It may seem that the whole UFO craze began with the crash at Roswell, but newspapers have been talking about the possibility of aliens, specifically Martians, long before that. People in the early 1900s began speculating about contact with our neighbor planet and tried to determine how Martians might actually look, given the clues scientists had about the atmosphere and conditions of Mars. By the 1950s, belief in Martians turned to actual sightings and interactions with these beings, leaving people curious, excited, and above all, scared out of their wits.
10 The Martian Message
In December 1900, a beam of light was seen coming from the planet Mars. The light was observed by the Lowell Observatory in the US, and newspapers around the world began to report on the possibility of Martian contact.
Nikola Tesla himself believed that communication with Martians was possible and dedicated 50 years of his life to the endeavor. As far as he was concerned, this particular beam of light proved that there was indeed life on Mars. Furthermore, many people felt that the beam was an invitation to join in on some “interplanetary telegraphy.”
9 Intelligent Martian People
By 1906, the people of Earth were already making wild guesses as to what the people of Mars must be like. First and foremost, scientists automatically assumed that the Martians must be intelligent. Some went as far as to suggest that their intelligence far exceeded that of mere humans, owing to the fact “that we do not know how to control ourselves.”
Scientists also seemed to agree that Martians lived twice as long as humans, allowing the Martians to gather greater knowledge than those of us on Earth. Their strength, too, was reported as being greater than the lowly Earthlings. This news undoubtedly put the fear of God into a great many people who saw Martians as a threat and not as friendly neighbors.
8 Trade With Mars
Talk about getting ahead of ourselves. By 1909, there was talk of trade with the Martians, even though no contact had been directly made with them. According to one newspaper report, the Germans were already dreaming up ways that trade would be possible.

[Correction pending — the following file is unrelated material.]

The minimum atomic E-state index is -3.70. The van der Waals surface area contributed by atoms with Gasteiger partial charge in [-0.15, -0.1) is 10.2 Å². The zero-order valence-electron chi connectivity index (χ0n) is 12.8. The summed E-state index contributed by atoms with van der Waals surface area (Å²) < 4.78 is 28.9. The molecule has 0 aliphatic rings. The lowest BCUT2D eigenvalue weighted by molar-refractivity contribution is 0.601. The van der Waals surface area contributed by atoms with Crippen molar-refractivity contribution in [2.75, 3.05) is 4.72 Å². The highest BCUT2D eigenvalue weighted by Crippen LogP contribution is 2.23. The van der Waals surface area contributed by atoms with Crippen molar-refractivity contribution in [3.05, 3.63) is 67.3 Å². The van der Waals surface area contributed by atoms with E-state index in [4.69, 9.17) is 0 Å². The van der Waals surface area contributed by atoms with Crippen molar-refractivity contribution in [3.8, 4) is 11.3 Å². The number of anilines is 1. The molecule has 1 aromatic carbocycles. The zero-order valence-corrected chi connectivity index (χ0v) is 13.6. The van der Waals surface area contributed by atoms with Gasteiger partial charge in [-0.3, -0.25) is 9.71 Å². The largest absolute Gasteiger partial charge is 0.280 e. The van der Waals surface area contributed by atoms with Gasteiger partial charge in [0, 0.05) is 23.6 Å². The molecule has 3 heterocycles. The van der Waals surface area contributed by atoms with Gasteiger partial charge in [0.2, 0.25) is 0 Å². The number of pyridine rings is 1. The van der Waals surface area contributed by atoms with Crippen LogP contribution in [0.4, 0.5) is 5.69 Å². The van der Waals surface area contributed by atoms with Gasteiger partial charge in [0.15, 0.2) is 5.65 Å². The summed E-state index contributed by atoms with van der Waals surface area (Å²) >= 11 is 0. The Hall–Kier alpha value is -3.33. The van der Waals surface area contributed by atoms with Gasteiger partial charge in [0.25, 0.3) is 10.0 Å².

One futuristic plan for trade with the Martians involved shooting a hermetically sealed aluminum cylinder up into space and directly toward Mars. The cylinder would be filled with trade items from Earth, and of course, the Martians would have to shoot something back our way.
At the same time, there was also talk of piercing a hole directly through the Earth so that sunlight would shine through it and be seen on Mars. Then we humans would somehow Morse code the Martians by covering and uncovering the hole.
Of course, there was some wild speculation about what these Martians actually looked like. In 1912, a newspaper article reported that M. Edmond Perrier, the director of the French Botanical Society, believed that the Martians had a largely Scandinavian appearance.
According to him, the Martians were extremely tall because of the lack of gravity on their planet. They had large, blue eyes and nearly white hair. Their ears and noses would be large. For some reason, they would have no necks or waists, and their legs would be extremely thin and their feet very small.
Perrier also believed that plant life on Mars was very lush. The lack of atmosphere would allow the plants to grow freely without the weight of gravity.
6 Those Pesky Canals
There was a lot of curiosity about the “canals” on Mars, as astronomers watched them almost daily in order to spot any signs of activity. In 1912, it was reported that one of the canals had doubled in width over a few weeks, further providing proof that there was intelligent life on Mars.
In 1927, a newspaper report gave details that Professor Lowell, “the greatest student of Mars who ever lived,” believed that Mars was drying up. The Martians created these intricate canals to collect water from the frozen poles and irrigate the rest of the land. In a rather romantic view, the professor believed that during this period of severe drought, “all nations on Mars would have united together for this purpose. We picture them as desperately fighting, inch by inch, a losing battle against the grim spectre of thirst.”